“Lock me in a room and never come back for me”
Those where my desperate cries and dark pleas to my husband, in the depth of utter despair, brought on my mental illness.
I spent over two years trapped in battle that I never seemed to be able to win.
It controlled me, consumed me and almost stole life from me.
I lost myself.
I lost my mind.
I lost my faith.
Or at least my version of faith, at that time.
It is no exaggeration to say that mental illness tore my world apart and that it also ripped what I thought was a firm foundation of faith from below my feet.
Despite the desperate places mental illness took me too (including considering giving up on life altogether), losing my faith was perhaps the worst and hardest.
Many days, life did not seem worth living and I did not want to ‘face tomorrow’ (as the old hymn goes) whether God was there or not.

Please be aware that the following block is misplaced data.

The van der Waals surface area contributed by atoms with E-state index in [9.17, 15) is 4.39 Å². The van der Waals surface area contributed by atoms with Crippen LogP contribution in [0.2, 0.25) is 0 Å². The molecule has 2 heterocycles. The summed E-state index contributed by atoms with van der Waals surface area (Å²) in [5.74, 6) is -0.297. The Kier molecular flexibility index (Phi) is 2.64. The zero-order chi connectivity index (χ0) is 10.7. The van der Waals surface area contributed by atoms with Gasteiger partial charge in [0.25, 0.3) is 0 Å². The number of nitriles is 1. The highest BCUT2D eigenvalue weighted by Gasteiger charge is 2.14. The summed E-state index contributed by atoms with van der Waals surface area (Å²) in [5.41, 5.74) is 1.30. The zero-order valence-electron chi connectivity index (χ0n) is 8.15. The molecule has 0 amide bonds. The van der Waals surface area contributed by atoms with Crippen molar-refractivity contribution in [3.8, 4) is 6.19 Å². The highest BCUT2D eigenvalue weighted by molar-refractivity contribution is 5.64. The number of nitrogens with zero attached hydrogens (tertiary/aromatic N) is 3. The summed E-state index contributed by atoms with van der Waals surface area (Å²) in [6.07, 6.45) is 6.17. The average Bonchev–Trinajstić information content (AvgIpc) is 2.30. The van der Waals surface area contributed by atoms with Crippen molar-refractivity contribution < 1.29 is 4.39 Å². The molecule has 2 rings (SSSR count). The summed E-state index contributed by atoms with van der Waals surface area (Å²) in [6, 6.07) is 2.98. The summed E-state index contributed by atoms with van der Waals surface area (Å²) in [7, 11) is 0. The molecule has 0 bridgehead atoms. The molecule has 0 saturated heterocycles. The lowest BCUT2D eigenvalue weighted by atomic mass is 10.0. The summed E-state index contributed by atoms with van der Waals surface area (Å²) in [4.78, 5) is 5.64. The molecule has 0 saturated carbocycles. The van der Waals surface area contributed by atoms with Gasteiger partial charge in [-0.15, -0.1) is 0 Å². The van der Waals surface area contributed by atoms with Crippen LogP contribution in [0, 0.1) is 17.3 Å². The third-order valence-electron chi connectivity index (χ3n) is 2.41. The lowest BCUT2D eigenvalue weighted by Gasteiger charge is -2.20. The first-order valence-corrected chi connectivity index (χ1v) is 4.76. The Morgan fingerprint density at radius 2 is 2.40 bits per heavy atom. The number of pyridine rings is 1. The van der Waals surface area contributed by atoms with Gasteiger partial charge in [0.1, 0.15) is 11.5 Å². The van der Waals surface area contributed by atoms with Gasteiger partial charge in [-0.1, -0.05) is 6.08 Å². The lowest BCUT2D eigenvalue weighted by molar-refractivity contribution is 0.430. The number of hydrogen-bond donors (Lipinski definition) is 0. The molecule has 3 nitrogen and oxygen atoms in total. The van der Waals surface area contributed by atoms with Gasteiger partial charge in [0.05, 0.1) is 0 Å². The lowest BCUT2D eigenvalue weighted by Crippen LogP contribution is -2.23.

That felt like failure - I had failed God and faith.
That failure felt final.
My mental illness was not caused by an experience in church, it was perinatal and began when I was pregnant. But despite my belief that faith was my anchor, which would ‘hold me fast' no matter what life brought my way, that ceased to be that case during these desperate moments and months. It simply did not hold. And instead of providing comfort in the midst of mental illness, my faith fostered further fear for my already anxious and fragile mind.
As I tried to piece together what was ‘wrong with me?’ (that question is incorrect by the way, it should be what is ‘happening to me?’), I told myself all sorts of stories about who God was and where He was in the midst of this unending nightmare. I imagined God was angry, disappointed and punishing me. I reasoned He must have abandoned me. And, I was so desperate to find absolution (for what I assumed was all my fault), that many times I tried to confess every sin I had ever committed in the hope that would be a fix.